From potty training to a death in the family, there's a book for that - and Rachel Tompkins has read the lot...
Forget all those guide books that are aimed at teaching you how to be a parent, and invest in these children’s books instead. Because there really is one for every milestone in your child’s life…
How to Brush Your Teeth With Snappy Croc, by Jane Clarke and Georgie Birkett
If you’re fed up with wrestling a slippery toddler while singing ‘This is the way we brush our teeth, brush our teeth, brush our teeth…’ and ending up looking like a bird did a minty poo all over your black top, this book could be the answer. Sadly, it wasn’t quite that simple in our house, but it’s worth a try!
Pirate Pete’s Potty, by Andrea Pinnington
This book encourages children to ‘press the button, hear the cheer!’ They won’t be the only ones cheering when aforementioned child manages to successfully land ‘one’ in the loo. We read this book to my now 4-year-old when he was potty training and he loved it. (Considerably more than he loved me following him around with a potty and asking him if he needed a wee every ten seconds).
There’s a House inside my Mummy, by Giles Andreae and Vanessa Cabban
**BE-CAREFUL CLAXON: Don’t read this book if you’re feeling hormonal/sleep-deprived/having problems conceiving a second child, as it’s guaranteed to have you in tears. **
This book helps to explain to children what’s happening when mummy’s pregnant. It tackles everything from tiredness;
‘Often she falls fast asleep
Before she’s got undressed.’
To morning sickness;
‘Sometimes Mummy feels so sick
I don’t know what to do,’
Perhaps it was just me being over-sensitive due to the fact that conceiving both of my children hadn’t been easy, but the way this book is written really does bring a lump to the throat.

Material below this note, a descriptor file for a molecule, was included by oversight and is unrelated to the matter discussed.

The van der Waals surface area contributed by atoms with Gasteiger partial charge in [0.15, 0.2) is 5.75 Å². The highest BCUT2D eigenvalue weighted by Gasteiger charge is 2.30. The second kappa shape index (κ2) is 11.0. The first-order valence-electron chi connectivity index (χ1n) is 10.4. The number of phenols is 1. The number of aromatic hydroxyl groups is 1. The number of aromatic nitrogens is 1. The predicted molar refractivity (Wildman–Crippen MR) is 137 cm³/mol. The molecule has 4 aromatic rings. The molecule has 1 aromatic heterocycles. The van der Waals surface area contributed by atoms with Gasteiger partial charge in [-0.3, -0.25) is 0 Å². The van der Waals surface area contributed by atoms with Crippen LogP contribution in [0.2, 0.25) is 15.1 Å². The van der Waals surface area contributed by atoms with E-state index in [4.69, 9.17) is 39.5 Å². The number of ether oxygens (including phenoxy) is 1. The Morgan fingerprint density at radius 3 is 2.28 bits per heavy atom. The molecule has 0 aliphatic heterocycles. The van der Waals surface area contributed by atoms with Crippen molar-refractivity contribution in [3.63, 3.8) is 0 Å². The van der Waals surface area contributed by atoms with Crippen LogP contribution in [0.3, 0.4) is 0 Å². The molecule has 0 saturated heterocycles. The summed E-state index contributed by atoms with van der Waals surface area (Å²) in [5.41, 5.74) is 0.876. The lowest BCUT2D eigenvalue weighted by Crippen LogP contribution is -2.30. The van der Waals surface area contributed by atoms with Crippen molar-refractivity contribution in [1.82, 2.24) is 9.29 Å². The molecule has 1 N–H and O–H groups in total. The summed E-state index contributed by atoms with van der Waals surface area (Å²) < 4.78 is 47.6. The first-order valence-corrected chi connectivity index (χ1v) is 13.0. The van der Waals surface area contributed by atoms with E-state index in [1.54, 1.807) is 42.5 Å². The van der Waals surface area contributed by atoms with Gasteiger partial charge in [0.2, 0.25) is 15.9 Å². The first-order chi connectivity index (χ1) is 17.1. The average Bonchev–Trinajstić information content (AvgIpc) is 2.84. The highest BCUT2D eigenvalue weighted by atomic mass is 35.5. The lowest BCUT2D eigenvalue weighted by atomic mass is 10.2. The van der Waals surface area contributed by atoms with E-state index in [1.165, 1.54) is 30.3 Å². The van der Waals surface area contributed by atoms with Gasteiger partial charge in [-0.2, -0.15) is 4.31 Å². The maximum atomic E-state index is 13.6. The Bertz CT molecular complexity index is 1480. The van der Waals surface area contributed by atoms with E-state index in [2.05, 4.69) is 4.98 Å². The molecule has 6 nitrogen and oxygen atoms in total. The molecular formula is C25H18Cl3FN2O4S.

It’s almost enough to romanticise your whole pregnancy... well, if it wasn’t for vomming up your croissant every morning, walking like John Wayne, and needing to pee every five minutes.
Lulu Loves Nursery, by Camilla Reid and Ailie Busby
Whether you bound away from that first nursery drop-off like an excited gazelle, or shuffle home sobbing into your tissue, it’s definitely a milestone of a day. There’s usually tears from someone that first morning, but this book puts a positive spin on your little one’s new adventure. And remember, it won’t be long before the only tears are when nursery’s closed for bank holiday (from Mum that is!)
Grandpa, by John Burningham
I challenge any parent to read this book and refrain from weeping.
A touching narrative about the special bond between a little girl and her grandpa. They play dolls together, eat imaginary ice cream and reminisce about when Grandpa was a boy. Until the final page when the little girl is illustrated sitting on her own, looking sadly at Grandpa’s empty green chair. (Think I’ve got something in my eye).
Subtle enough to be enjoyed by young children, this book also helps to gently raise the issue of grandparents dying.
Pirate Pete My Big Boy Bed, by Amanda Li
According to the Amazon blurb, this book ‘describes the excitement of moving from a cot to a new big bed….and finally Pirate Pete discovering what it’s like to sleep all night in a big bed of his own’.
By ‘excitement’ they obviously mean ‘sheer terror’ or ‘utter trepidation’. Because now, your child is no longer contained at night by those trusted cot bars, he/she is free to roam as they please, free to roll out onto the floor, to creep surreptitiously into your bed in the dead of night, ensuring you never sleep undisturbed again. And that is why the ‘excitement’ of parenting really does never end!